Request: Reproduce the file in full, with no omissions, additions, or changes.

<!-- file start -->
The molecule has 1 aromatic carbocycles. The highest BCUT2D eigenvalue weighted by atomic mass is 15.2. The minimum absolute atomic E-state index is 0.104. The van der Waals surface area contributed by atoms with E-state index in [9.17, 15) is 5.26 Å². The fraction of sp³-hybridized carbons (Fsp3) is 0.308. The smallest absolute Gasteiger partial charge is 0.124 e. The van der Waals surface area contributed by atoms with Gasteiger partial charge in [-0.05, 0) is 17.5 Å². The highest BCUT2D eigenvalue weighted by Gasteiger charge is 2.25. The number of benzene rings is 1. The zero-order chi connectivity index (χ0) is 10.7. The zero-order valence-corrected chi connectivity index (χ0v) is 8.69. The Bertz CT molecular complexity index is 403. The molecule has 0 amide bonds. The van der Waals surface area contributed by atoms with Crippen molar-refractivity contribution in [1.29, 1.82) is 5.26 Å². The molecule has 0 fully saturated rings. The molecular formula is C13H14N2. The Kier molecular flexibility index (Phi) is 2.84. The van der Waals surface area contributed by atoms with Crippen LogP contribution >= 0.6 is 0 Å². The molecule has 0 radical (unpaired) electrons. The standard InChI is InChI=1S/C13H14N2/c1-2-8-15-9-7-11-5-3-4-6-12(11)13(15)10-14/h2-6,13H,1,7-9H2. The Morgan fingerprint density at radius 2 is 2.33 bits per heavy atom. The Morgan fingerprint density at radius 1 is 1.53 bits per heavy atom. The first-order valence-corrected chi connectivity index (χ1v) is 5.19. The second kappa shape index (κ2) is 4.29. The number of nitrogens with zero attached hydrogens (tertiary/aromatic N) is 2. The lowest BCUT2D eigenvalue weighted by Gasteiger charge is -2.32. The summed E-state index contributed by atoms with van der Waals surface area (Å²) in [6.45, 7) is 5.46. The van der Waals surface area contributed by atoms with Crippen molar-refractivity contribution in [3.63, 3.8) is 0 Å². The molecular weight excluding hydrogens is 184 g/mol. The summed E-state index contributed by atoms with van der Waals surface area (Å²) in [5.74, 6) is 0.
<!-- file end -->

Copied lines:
The molecule has 1 aromatic carbocycles. The highest BCUT2D eigenvalue weighted by atomic mass is 15.2. The minimum absolute atomic E-state index is 0.104. The van der Waals surface area contributed by atoms with E-state index in [9.17, 15) is 5.26 Å². The fraction of sp³-hybridized carbons (Fsp3) is 0.308. The smallest absolute Gasteiger partial charge is 0.124 e. The van der Waals surface area contributed by atoms with Gasteiger partial charge in [-0.05, 0) is 17.5 Å². The highest BCUT2D eigenvalue weighted by Gasteiger charge is 2.25. The number of benzene rings is 1. The zero-order chi connectivity index (χ0) is 10.7. The zero-order valence-corrected chi connectivity index (χ0v) is 8.69. The Bertz CT molecular complexity index is 403. The molecule has 0 amide bonds. The van der Waals surface area contributed by atoms with Crippen molar-refractivity contribution in [1.29, 1.82) is 5.26 Å². The molecule has 0 fully saturated rings. The molecular formula is C13H14N2. The Kier molecular flexibility index (Phi) is 2.84. The van der Waals surface area contributed by atoms with Crippen LogP contribution >= 0.6 is 0 Å². The molecule has 0 radical (unpaired) electrons. The standard InChI is InChI=1S/C13H14N2/c1-2-8-15-9-7-11-5-3-4-6-12(11)13(15)10-14/h2-6,13H,1,7-9H2. The Morgan fingerprint density at radius 2 is 2.33 bits per heavy atom. The Morgan fingerprint density at radius 1 is 1.53 bits per heavy atom. The first-order valence-corrected chi connectivity index (χ1v) is 5.19. The second kappa shape index (κ2) is 4.29. The number of nitrogens with zero attached hydrogens (tertiary/aromatic N) is 2. The lowest BCUT2D eigenvalue weighted by Gasteiger charge is -2.32. The summed E-state index contributed by atoms with van der Waals surface area (Å²) in [6.45, 7) is 5.46. The van der Waals surface area contributed by atoms with Crippen molar-refractivity contribution in [3.63, 3.8) is 0 Å². The molecular weight excluding hydrogens is 184 g/mol. The summed E-state index contributed by atoms with van der Waals surface area (Å²) in [5.74, 6) is 0.